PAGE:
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Randy The Tech Professor

May 19, 2013 at 1:33 pm

How I Diagnose And Repair Poor Wireless Reception


Hello everyone,

I’ve been getting a lot of questions lately about poor wireless reception, so I’ve decided to share my thoughts:

Poor wireless reception can be caused by a multitude of things. Here are some of the things that I check for when I do my service calls:

1) Set the router to another channel. I try channel 11 first, then channel 6, then channel 1.

2) Try the 5GHz band if the router has this option.

3) Change the position of the router. There may be signal interference due to certain obstructions.

4) Check to see if the router needs a firmware update.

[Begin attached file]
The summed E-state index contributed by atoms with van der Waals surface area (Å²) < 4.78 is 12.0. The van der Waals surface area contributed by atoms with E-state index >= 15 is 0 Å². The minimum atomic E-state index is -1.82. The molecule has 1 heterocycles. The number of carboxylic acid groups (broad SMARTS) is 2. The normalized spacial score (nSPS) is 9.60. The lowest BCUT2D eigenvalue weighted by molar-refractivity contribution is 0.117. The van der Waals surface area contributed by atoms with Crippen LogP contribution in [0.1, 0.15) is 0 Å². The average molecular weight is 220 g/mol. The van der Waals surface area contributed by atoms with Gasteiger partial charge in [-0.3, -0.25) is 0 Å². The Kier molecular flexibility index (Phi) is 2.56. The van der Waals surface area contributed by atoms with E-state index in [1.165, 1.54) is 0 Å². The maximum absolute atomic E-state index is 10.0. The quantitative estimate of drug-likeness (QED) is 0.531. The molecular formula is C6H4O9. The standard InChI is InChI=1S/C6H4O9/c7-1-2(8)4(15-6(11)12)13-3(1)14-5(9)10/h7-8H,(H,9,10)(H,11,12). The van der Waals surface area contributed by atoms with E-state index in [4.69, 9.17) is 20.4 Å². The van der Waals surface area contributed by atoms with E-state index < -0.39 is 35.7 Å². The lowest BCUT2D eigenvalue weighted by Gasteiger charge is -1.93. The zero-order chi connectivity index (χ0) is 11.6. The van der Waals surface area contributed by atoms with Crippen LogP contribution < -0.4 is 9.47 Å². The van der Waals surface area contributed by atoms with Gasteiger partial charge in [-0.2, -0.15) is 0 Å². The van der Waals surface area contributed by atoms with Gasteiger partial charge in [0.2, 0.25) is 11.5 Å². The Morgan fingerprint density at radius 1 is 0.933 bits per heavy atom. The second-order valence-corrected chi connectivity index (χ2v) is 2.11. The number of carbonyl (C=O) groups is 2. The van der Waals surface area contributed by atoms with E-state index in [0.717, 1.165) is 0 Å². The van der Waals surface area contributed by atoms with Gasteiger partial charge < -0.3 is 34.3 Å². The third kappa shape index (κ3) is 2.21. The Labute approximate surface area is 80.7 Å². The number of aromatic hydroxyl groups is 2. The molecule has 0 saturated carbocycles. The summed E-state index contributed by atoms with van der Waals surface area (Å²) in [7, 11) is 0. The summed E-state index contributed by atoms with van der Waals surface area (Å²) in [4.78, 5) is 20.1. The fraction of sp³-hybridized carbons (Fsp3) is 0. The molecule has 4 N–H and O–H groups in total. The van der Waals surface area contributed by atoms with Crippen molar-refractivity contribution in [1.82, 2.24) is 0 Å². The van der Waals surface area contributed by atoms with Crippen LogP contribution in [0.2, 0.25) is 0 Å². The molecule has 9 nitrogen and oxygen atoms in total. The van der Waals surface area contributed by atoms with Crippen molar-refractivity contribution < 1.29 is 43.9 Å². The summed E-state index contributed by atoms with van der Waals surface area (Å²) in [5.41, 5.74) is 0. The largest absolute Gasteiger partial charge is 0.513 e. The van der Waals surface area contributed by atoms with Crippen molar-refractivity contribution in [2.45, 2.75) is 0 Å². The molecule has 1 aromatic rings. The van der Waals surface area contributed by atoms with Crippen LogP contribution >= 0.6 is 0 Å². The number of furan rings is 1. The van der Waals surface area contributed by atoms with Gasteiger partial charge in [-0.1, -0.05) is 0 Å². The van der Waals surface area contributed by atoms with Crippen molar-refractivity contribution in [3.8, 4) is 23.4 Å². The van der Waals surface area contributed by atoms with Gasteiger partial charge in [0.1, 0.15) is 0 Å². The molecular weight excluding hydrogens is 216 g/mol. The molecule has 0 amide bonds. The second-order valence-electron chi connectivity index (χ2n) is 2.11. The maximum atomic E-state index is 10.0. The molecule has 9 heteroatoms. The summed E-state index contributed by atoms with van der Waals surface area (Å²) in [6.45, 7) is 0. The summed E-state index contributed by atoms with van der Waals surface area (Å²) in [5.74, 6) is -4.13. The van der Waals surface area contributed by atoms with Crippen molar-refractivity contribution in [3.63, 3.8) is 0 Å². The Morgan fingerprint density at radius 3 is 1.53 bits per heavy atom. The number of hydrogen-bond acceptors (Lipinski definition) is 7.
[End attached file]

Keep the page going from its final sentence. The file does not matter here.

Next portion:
5) The receiving device may have a bad wireless adapter. Try an external dongle.

6) Are the router and the receiving device both wireless “N” protocols? If the router is “N” capable but the receiving device is only b/g then you won’t get “N” speeds. If both devices are “N” capable then don’t use any mixed b/g/n settings in the router. Use “N” only.

7) When setting the security in the router, use WPA2-PSK with AES.

8) Check all Network settings in the computer. I usually disable all wireless network adapter protocols except for Internet Protocol Version 4 (TCP/IPv4). Don’t disable the ones that your client needs!

9) I flush the DNS cache (ipconfig  /flushdns in “command prompt” window), and then change the routers settings to point to OpenDNS.

10) When possible I always try to use the same brand of router and wireless adapter. For example, if using a D-Link router, also use a D-Link wireless USB adapter.

11) And finally, you may very well have a bad router! Try another one or get a new one!!

Professor Randy says: There is nothing like going wireless, but at times it can be a real hassle! You can enjoy your wireless connection more by becoming aware of the suggestions in this post. Happy wireless!


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